Commerce Clause, federalism, interstate commerce, statutory presumption, jury-trial requirements
Constitutional Law | Criminal Law | Jurisdiction | Law | Legislation
The Constitution requires that the facts that expose an individual to criminal punishment be proved to a jury beyond a reasonable doubt. In recent years, the Supreme Court has taken pains to ensure that legislatures cannot evade the requirements of proof beyond a reasonable doubt and jury presentation through artful statutory drafting. Yet current Commerce Clause jurisprudence permits Congress to do just that. Congress can avoid application of the reasonable-doubt and jury-trial rules with respect to certain critical facts-the facts that establish the basis for federal action by linking the prohibited conduct to interstate commerce-by finding those facts itself rather than providing for case-by-case proof to a jury. As the Court's decision last Term in Gonzales v. Raich illustrates, such findings-based statutes are subject to a presumption of constitutionality and will be sustained so long as the underlying legislative judgment was rational.
The conflict between legislative findings and the constitutional requirements for criminal prosecutions is ignored in the vast literature on the commerce power, which focuses overwhelmingly on whether Congress can reach certain activities (and whether courts can or should impose meaningful limits on Congress's legislative authority) but pays scant attention to how Congress legislates. Commentators assume that since Congress's power to act on the basis of its own findings regarding the connection between the regulated conduct and interstate commerce is well established in the civil sphere, it must be equally clear in the criminal context. As this Article demonstrates, however, findings-based statutes generate unique costs in criminal prosecutions by depriving defendants of procedural protections designed to make it harder for the government to send an individual to jail than to regulate her conduct by civil means. The common justifications for leaving questions of commerce largely to Congress's discretion, moreover, ring hollow when considered in the context of criminal law. Given the considerable costs offindings-based criminal prohibitions and the absence of any countervailing benefits, I argue that legislative findings should not serve as the basis for criminal punishment. Instead, courts should require case-by-case proof of the facts that demonstrate the necessary connection between the defendant's conduct and interstate commerce.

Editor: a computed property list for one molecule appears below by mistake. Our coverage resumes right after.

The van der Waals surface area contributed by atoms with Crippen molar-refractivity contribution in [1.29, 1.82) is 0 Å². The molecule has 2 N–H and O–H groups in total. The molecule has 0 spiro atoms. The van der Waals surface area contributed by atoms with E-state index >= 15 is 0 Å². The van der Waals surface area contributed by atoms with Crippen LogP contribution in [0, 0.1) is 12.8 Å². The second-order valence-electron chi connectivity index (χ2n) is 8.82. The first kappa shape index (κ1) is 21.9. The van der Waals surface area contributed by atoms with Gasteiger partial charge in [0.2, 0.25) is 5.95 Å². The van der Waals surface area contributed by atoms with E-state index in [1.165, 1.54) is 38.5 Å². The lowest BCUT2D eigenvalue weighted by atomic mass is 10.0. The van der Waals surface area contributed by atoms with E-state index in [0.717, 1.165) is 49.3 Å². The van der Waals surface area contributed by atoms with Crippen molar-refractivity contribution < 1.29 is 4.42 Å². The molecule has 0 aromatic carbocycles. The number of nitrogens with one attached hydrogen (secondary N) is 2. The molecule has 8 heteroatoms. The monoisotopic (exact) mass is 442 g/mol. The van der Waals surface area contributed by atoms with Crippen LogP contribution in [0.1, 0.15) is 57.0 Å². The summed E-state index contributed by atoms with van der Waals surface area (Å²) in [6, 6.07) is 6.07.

Margaret H. Lemos, The Commerce Power and Criminal Punishment: Presumption of Constitutionality or Presumption of Innocence?, 84 Texas Law Review 1203-1264 (2006).